The state government could be an additional impediment. De Blasio may be able to create some affordable housing, for instance, but when the city tries to make policy that impacts systems throughout the state, big business could thwart such efforts at the state level. For instance, when de Blasio approached Gov. Andrew Cuomo for permission to set a higher citywide minimum wage instead of waiting for the state to raise its wage, Cuomo balked. Cuomo isn’t the only obstacle to raising the wage; New York’s Republican state legislators have expressed unwillingness to raise it beyond the current plan, which will set the statewide minimum at $9 by 2015.

Ryan explained that it’s becoming increasingly clear to city-based organizing leaders “how critical Albany is going to be in addressing some of these issues around chronic inequality.” For example, “When it comes to universal pre-K and raising the minimum wage in New York, it requires New York City to get approvals from state government in order to move forward.”

Nevertheless, sometimes seemingly routine matters of urban policy that City Hall can control – such as how budgeted resources are allocated – can have a profound affect on communities. And that makes these decisions a site of struggle. As a workers-rights advocacy group, ALIGN is working to deepen its alliances with groups in the city and state that are pushing for an equitable process for job creation and community impact in the rebuilding after Hurricane Sandy. “Hurricane Sandy was a real wake-up call, that the impact of climate change is real in New York City, and it’s going to impact low-income communities and communities of color,” Ryan said.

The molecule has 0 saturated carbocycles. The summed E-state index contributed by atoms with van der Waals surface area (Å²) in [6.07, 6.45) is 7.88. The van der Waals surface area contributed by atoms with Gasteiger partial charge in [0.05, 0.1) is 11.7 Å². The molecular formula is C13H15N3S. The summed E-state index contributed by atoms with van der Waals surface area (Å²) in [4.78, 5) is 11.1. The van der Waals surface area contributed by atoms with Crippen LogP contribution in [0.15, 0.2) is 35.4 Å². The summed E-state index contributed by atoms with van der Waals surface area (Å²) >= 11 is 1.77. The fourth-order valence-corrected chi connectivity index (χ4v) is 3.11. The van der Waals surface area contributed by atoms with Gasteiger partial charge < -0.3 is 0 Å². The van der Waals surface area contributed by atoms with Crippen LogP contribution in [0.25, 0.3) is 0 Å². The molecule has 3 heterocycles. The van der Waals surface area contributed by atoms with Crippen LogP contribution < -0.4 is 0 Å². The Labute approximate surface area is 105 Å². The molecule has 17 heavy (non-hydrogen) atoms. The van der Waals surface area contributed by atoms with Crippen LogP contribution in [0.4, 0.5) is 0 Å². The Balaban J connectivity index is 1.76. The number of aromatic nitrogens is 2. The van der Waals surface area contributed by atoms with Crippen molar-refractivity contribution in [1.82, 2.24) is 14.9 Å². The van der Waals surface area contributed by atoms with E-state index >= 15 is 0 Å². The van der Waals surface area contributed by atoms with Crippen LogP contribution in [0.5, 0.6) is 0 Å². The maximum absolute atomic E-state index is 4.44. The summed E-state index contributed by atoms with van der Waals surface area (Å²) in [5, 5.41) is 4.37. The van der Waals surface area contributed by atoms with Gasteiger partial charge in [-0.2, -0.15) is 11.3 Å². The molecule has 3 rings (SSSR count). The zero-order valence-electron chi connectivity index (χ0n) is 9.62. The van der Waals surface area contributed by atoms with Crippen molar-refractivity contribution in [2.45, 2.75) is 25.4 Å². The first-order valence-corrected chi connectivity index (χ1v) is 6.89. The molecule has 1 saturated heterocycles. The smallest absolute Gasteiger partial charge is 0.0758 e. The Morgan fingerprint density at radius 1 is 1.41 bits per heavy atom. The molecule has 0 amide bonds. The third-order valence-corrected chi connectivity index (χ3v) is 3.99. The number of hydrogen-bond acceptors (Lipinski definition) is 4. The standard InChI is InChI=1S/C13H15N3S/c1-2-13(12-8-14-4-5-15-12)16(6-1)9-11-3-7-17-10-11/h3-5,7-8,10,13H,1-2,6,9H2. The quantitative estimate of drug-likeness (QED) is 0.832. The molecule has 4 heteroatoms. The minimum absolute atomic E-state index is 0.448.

We Want to Have a Common Language: Carolina Jews for Justice Stand Out in the Moral Mondays Crowd

By: Amy B. Dean Monday February 24, 2014 6:14 am

It can be isolating to be a progressive Jew in North Carolina. In a state where just 1% of the population identifies as Jewish, it can be tough just to find a religious community, let alone a politically active one. Although older Jews who may have been activists in the civil rights movement of the 20th century still live there, it appears their coordinated work for justice ended along with that era. There is no sustaining, Jewish-identified organizational infrastructure that today’s generation of younger North Carolina Jews could revive and harness for today’s fights.

Huge crowd at a Moral Monday event with banner "Justice Is Contagious"

Progressive Jews, a North Carolina minority, are finding a home in the Moral Monday movement.

But recently one Raleigh-based Jewish group has tapped into a wellspring of political passion among Jews, and is mobilizing them across the state to challenge the Republican takeover of the legislature. Through building coalitions with other faith and community-based groups, turning Jews out to the Moral Mondays rallies at the state capitol, and organizing laypeople and rabbis to take action, the members of Carolina Jews for Justice (CJJ) are speaking up for the political changes they want to see in North Carolina.